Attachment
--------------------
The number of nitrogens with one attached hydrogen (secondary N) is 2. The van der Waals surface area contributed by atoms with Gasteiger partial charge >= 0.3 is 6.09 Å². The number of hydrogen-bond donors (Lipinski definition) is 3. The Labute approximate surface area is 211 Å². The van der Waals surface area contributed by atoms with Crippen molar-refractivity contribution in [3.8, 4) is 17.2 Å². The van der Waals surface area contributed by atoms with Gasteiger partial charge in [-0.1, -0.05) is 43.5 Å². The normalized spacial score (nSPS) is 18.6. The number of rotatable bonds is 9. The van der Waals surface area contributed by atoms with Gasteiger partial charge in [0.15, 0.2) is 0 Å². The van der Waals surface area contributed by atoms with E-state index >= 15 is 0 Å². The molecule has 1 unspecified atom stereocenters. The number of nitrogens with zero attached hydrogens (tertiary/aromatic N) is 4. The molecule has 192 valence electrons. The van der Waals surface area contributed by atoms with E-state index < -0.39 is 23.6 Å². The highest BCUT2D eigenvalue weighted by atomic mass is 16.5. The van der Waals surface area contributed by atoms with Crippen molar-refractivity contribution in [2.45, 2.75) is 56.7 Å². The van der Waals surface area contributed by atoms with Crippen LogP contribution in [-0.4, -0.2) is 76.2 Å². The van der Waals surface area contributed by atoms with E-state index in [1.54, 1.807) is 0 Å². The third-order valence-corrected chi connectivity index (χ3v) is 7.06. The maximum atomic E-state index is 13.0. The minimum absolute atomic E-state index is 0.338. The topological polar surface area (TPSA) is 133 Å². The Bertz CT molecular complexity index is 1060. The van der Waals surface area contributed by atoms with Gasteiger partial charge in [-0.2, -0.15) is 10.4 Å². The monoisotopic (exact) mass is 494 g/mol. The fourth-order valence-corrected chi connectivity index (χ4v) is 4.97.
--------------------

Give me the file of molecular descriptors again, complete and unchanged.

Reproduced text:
The number of nitrogens with one attached hydrogen (secondary N) is 2. The van der Waals surface area contributed by atoms with Gasteiger partial charge >= 0.3 is 6.09 Å². The number of hydrogen-bond donors (Lipinski definition) is 3. The Labute approximate surface area is 211 Å². The van der Waals surface area contributed by atoms with Crippen molar-refractivity contribution in [3.8, 4) is 17.2 Å². The van der Waals surface area contributed by atoms with Gasteiger partial charge in [-0.1, -0.05) is 43.5 Å². The normalized spacial score (nSPS) is 18.6. The number of rotatable bonds is 9. The van der Waals surface area contributed by atoms with Gasteiger partial charge in [0.15, 0.2) is 0 Å². The van der Waals surface area contributed by atoms with E-state index >= 15 is 0 Å². The molecule has 1 unspecified atom stereocenters. The number of nitrogens with zero attached hydrogens (tertiary/aromatic N) is 4. The molecule has 192 valence electrons. The van der Waals surface area contributed by atoms with E-state index < -0.39 is 23.6 Å². The highest BCUT2D eigenvalue weighted by atomic mass is 16.5. The van der Waals surface area contributed by atoms with Crippen molar-refractivity contribution in [2.45, 2.75) is 56.7 Å². The van der Waals surface area contributed by atoms with Crippen LogP contribution in [-0.4, -0.2) is 76.2 Å². The van der Waals surface area contributed by atoms with E-state index in [1.54, 1.807) is 0 Å². The third-order valence-corrected chi connectivity index (χ3v) is 7.06. The maximum atomic E-state index is 13.0. The minimum absolute atomic E-state index is 0.338. The topological polar surface area (TPSA) is 133 Å². The Bertz CT molecular complexity index is 1060. The van der Waals surface area contributed by atoms with Gasteiger partial charge in [-0.2, -0.15) is 10.4 Å². The monoisotopic (exact) mass is 494 g/mol. The fourth-order valence-corrected chi connectivity index (χ4v) is 4.97.